Monster Energy Drinks are Satanic-Fiction!
Summary of eRumor:
Subtle satanic references can be found in Monster Energy’s logo and branding.
The marketing firm that developed the name, brand and package design for Monster Energy told TruthorFiction.com that there aren’t any hidden satanic messages in it.
Rumors that that the Monster brand hides subliminal satanic messages went viral after an unidentified woman made that claim in a video posted in November 2014.
In the video, the woman claims that the “M” that appears on cans of Monster is actually “Vav,” the Hebrew numeral for six, repeated three times. She interprets that to mean “666.”
The woman also claims a crucifix can be found inside the “O” of the Monster banner logo. She interprets the two occurrences to represent “the beast” from the Book of Revelations.
“This is not a Christian company at all,” the woman said. “So why would they have a cross on the can? Here is the message: Anti-Christ.”
TruthorFiction.com tracked down McLean Design, the firm that Hansen Beverage Corporation hired to developed the name, logo and packaging for what would become “Monster” way back in 2000, to find out the truth.
Rifle Hughes, managing director of McLean Design, emphatically denied that Monster’s brand has any subliminal messaging, satanic or otherwise.
“The facts are that we were there,” Hughes said. “We were at all of the client meetings and putting in hours at the studio creating what has become one of the most recognized brands in popular culture. Trust me, there was nothing in the creative brief about anything spiritual or layering hidden meanings.”
The firm outlines its work to brand “Monster” in this case study. In 1997, Hansen helped launched the energy drink market, but its market share had dropped to just 8 percent by 2000. Hansen turned to McLean Design to develop an edgy brand that would “drive sales, volume and market penetration” for a new line of 16-ounce cans of energy drink.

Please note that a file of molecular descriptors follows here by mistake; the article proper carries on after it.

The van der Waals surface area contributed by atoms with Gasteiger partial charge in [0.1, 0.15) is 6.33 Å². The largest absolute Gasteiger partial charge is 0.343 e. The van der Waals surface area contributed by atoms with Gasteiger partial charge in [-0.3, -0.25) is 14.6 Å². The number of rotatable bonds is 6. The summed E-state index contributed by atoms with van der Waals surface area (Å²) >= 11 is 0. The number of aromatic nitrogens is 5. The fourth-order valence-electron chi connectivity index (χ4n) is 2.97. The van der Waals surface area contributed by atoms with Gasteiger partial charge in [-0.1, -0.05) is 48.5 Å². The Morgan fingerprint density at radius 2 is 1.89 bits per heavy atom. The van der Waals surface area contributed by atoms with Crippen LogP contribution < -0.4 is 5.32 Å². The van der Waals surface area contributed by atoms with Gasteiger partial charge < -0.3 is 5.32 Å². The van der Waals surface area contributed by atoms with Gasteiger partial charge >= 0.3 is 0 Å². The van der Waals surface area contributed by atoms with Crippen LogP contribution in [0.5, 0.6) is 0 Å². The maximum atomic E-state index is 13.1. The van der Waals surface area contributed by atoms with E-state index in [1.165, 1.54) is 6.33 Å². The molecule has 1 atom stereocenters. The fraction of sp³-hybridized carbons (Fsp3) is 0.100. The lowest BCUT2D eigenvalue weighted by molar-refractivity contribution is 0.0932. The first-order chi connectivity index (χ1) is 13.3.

The firm settled on three finalists for the new brand’s name: “Fatboy,” “Deuce” and “Monster.” Ultimately, the company said, it went with “Monster” because of the 16-ounce can’s larger size, as well as its “maniacal energy,” and its status as a “social renegade.”
And the “M” logo was inspired by Alfred Hitchcock, not satan.
“We designed the logo to be an iconic ‘M’ that would imply the presence of a monster’s claws ripping through the can. It’s the whole, ‘the monster you don’t see is scarier’ thing — see Hitchcock,” Hughes said.
And Hughes said there’s no crucifix inside the Monster banner’s “O,” either.
“The ‘O’ was part of an existing typeface,” Hughes said. “We added the bone through the ‘O’ to make it more menacing. It’s not a hidden cross. It’s not a cross at all. It’s not even a Psi. It’s an ‘O.’”
Hughes said conspiracy theories about the Monster’s brand are nothing new, and he doesn’t expect them to go away anytime soon.
“The issue with all these online theories is that they cherry pick historical symbology, make some pretty wild leaps in connection, and force-fit some ‘ah-ha’ that they often believe to be there before they start connecting the dots,” Hughes said.